Another glimpse of Tolkien
On a whim, I recently went to the library and picked up a book that may interest Tolkien devotees like myself. Every year from 1920 to 1943, Tolkien wrote letters to his children in the character of Father Christmas, who sent them not just presents but lovely drawings and stories of his home at the North Pole and the various adventures and disasters he got into with his clumsy assistant, the North Polar Bear. These have been collected into a book called Letters from Father Christmas.
In most cases, alongside the text of each letter, the book includes photos of the letters themselves, which is half the fun because Tolkien not only illustrated them, but wrote in a wavering script to convey the shaky handwriting of an old man. The thick, blocky handwriting of the North Polar Bear sometimes appears, as well as the spidery scrawl of Ilbereth, Father Christmas’s elf assistant.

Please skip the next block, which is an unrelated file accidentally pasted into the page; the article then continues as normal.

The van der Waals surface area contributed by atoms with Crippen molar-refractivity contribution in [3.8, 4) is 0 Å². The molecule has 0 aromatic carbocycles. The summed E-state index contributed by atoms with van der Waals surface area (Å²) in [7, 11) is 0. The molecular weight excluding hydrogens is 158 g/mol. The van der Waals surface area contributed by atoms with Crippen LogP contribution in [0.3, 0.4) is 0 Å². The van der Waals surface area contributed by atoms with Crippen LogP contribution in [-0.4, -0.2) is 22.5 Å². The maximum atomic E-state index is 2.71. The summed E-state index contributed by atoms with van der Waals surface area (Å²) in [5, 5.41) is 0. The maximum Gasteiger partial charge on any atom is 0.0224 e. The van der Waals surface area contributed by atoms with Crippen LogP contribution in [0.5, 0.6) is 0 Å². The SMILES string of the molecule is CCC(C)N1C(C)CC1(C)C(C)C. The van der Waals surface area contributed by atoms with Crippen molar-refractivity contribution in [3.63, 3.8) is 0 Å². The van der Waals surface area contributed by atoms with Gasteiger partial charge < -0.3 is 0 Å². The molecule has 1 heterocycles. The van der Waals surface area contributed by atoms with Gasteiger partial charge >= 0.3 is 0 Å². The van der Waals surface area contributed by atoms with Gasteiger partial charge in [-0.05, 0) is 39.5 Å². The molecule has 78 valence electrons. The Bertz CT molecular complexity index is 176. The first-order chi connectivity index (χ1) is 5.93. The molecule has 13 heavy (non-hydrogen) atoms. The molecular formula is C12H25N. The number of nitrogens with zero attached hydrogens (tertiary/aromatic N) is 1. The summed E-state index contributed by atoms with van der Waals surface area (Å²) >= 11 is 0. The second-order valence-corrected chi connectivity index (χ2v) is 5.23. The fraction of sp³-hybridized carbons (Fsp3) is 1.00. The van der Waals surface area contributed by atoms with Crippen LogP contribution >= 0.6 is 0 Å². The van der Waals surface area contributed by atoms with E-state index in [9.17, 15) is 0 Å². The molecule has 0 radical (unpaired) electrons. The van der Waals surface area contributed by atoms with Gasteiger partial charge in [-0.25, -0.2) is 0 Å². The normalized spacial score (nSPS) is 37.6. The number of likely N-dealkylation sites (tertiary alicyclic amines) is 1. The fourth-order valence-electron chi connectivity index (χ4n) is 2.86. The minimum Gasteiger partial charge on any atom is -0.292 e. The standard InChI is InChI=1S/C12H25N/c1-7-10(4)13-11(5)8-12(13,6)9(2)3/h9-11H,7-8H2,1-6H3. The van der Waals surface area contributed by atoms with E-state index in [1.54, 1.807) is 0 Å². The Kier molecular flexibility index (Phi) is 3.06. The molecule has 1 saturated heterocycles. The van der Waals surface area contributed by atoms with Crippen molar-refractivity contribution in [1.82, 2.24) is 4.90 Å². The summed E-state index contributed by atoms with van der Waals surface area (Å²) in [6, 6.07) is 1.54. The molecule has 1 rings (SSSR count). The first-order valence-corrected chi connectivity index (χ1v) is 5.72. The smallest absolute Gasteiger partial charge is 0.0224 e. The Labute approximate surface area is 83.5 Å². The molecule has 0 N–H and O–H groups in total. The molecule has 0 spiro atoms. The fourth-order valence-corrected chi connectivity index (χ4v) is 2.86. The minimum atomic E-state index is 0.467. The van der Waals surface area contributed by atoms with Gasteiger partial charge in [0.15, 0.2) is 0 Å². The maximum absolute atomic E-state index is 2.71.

Typical of Tolkien, he even included a message written in the goblin alphabet for his children to decode!
The letters and pictures are charming in themselves, but also show that Tolkien paid as much attention to detail in entertaining his children as he did in his professional writing. Of course, given that The Hobbit and Tolkien’s lesser-known story “Roverandom” both developed as stories told to his children, this is not too surprising. To those of us who love Tolkien’s imagination, Letters from Father Christmas is a delightful look at how it formed his family life.
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